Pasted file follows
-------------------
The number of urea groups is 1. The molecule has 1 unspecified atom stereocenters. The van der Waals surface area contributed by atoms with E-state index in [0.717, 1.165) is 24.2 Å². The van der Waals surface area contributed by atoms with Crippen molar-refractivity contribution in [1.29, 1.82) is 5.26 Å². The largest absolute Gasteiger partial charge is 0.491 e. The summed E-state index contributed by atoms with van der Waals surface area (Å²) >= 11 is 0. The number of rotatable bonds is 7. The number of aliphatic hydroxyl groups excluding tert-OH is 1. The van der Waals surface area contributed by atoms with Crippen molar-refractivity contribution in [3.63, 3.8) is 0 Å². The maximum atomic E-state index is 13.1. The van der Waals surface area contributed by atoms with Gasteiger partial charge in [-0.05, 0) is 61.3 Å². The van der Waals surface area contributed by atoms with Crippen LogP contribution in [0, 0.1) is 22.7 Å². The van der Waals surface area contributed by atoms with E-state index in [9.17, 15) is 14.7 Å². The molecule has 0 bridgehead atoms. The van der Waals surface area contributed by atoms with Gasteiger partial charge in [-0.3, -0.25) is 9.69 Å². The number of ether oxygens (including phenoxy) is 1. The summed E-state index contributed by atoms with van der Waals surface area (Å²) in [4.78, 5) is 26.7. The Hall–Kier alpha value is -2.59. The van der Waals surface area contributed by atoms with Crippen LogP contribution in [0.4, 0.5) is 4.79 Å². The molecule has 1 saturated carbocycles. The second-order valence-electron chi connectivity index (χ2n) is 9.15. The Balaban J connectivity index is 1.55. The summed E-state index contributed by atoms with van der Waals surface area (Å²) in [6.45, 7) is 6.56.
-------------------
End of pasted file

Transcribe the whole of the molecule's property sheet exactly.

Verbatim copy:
The number of urea groups is 1. The molecule has 1 unspecified atom stereocenters. The van der Waals surface area contributed by atoms with E-state index in [0.717, 1.165) is 24.2 Å². The van der Waals surface area contributed by atoms with Crippen molar-refractivity contribution in [1.29, 1.82) is 5.26 Å². The largest absolute Gasteiger partial charge is 0.491 e. The summed E-state index contributed by atoms with van der Waals surface area (Å²) >= 11 is 0. The number of rotatable bonds is 7. The number of aliphatic hydroxyl groups excluding tert-OH is 1. The van der Waals surface area contributed by atoms with Crippen molar-refractivity contribution in [3.63, 3.8) is 0 Å². The maximum atomic E-state index is 13.1. The van der Waals surface area contributed by atoms with Gasteiger partial charge in [-0.05, 0) is 61.3 Å². The van der Waals surface area contributed by atoms with Crippen LogP contribution in [0, 0.1) is 22.7 Å². The van der Waals surface area contributed by atoms with E-state index in [9.17, 15) is 14.7 Å². The molecule has 0 bridgehead atoms. The van der Waals surface area contributed by atoms with Gasteiger partial charge in [-0.3, -0.25) is 9.69 Å². The number of ether oxygens (including phenoxy) is 1. The summed E-state index contributed by atoms with van der Waals surface area (Å²) in [4.78, 5) is 26.7. The Hall–Kier alpha value is -2.59. The van der Waals surface area contributed by atoms with Crippen LogP contribution in [0.4, 0.5) is 4.79 Å². The molecule has 1 saturated carbocycles. The second-order valence-electron chi connectivity index (χ2n) is 9.15. The Balaban J connectivity index is 1.55. The summed E-state index contributed by atoms with van der Waals surface area (Å²) in [6.45, 7) is 6.56.